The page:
TAILS FROM THE TRAILS
It seems as if some barns spring up overnight, while others have been there as long as you can remember. La Petite Cheval is one of the latter.
Joan Krogmann and her family moved to the current location, 13678 14th Place North in Loxahatchee Groves, in 1994. Previously, she had taught at barns on New York’s Long Island. She brought down her 11 favorite horses and kept going.
“My mother taught a lot of people about horses and riding for 60 years,” recalled Joan’s daughter, Kim Krogmann-Breier. “She is retired now, still living on the property with my dad. Her spinal osteoporosis makes it hard for her to get around, but she loves to come out when she can, with her walker, and watch the lessons and feed treats to the horses.”
Kim, who started riding at age three and has shown horses her whole life, stepped into her mother’s boots four years ago and now runs the five-acre farm, which holds a 12-stall barn, a flat ring and several jumping fields. They currently have a couple of boarders and about 30 students, both children and adults. It’s nothing fancy. They don’t offer a summer camp, but the students tend to stick with them for years and years.
“We have a lot of adults who either want to learn to ride or who rode as children and want to get back into the sport,” Kim said. “They range in age from 4 to 64. Our school horses are easy-going and beginner-friendly. One example is Misty, a 29-year-old pony we’ve had for 18 years. She is positively saintly, worth her weight in diamonds. She’s taught more people to ride than I can count. I wouldn’t trade her for anything in the whole world.”
La Petite Cheval does mostly pleasure riding and hunter/jumper.
“A lot of our students are whole families, mom and kids or siblings riding together. We go to the local schooling shows, and WEF, if anyone’s interested in moving up,” Kim said. “But mostly, we’re a fun, relaxed family barn, not a high-pressure show barn. No one is ever pressed to do more or show or lease or buy a horse. There are a lot of show barns around. That’s not us. This is the place students can just come out and ride and enjoy the experience. It’s super quiet, peaceful and relaxing.”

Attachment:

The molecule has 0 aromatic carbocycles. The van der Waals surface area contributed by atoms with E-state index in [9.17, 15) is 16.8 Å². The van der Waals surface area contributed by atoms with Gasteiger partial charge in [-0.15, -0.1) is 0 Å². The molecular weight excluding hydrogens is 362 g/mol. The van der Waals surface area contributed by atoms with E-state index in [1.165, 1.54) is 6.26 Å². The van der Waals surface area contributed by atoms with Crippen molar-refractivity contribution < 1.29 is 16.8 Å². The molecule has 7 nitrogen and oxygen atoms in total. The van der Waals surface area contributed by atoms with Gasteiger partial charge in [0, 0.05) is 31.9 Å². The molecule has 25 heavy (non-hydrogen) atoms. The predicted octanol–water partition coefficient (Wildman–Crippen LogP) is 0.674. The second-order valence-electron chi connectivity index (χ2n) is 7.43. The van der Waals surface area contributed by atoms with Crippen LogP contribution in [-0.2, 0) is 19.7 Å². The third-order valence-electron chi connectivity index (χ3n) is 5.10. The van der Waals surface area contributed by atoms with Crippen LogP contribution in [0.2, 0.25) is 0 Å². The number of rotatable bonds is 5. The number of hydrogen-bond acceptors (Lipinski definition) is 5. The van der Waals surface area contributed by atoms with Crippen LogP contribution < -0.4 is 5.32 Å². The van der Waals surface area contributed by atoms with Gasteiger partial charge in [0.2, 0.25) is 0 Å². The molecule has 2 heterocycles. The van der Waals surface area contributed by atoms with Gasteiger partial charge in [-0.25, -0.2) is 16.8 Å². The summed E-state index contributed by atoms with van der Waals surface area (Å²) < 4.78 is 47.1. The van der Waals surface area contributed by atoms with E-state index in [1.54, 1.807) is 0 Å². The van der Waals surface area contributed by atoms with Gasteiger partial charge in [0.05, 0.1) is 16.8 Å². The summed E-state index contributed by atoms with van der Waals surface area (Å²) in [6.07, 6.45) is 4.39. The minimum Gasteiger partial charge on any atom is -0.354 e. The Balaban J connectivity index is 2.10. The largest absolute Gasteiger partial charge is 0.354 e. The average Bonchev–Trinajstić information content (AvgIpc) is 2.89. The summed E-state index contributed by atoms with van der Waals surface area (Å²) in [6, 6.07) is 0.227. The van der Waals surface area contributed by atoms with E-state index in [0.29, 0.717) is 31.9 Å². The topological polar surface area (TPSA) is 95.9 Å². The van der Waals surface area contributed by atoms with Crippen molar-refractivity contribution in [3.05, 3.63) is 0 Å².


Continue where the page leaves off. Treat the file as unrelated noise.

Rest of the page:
Kim stresses horsemanship, with all that entails: total care of the horse and understanding not only how to do things, but why doing them matters. Her other job is teaching biology at Wellington High School’s equine science program, and she easily transfers her expertise at teaching to her students at the farm. “I’m very hands-on,” she said. “My students learn the horsemanship skills necessary for keeping horses happy and healthy.”
Kim is especially good at working with timid riders or special needs children.
“I teach them at their own pace. We have some autistic kids who ride with us. It’s amazing to watch the mental and behavioral changes that occur while riding. It’s inspiring to watch them blossom and open up,” she said. “I believe a good, solid foundation, an independent seat and leg, has to be there before you move on to cantering and jumping. We do a lot of games and exercises, like red light, green light and cops and robbers, to help riders develop skills and put what the students have learned to the test. My focus is on the journey rather than the destination.”
Julie Hunsicker signed on as barn manager six years ago.
“I love watching the kids come out to ride, seeing their first encounter with horses,” she said. “It’s magical. We have a great group of horses who can help fulfill their dreams. A few weeks back, we had one young rider who had always dreamed of showing. She won her class at Posse, and her mother stood and watched and cried. I love helping make their dreams come true.”
The barn is proud of its laid-back atmosphere.
“Safety always comes first, and there’s no drama, no arguing,” Julie said. “There’s a great camaraderie among our students. Even kids who aren’t showing come out to root for their friends. It’s a real team spirit, and having their friends there to support and help them is great.”
She invites those interested in horses to visit La Petite Cheval.
“Our barn is a wonderful family business, where everyone feels like they’re a family member,” Julie said. “It’s personal, and we tailor each lesson to the rider’s needs, ability and preferences. Being around horses is calming. It can change your outlook and perceptions. I can’t imagine a better place for kids to have fun learning how to ride.”
For more information, call (561) 324-5177, or visit www.facebook.com/LaPetiteChevalFarm.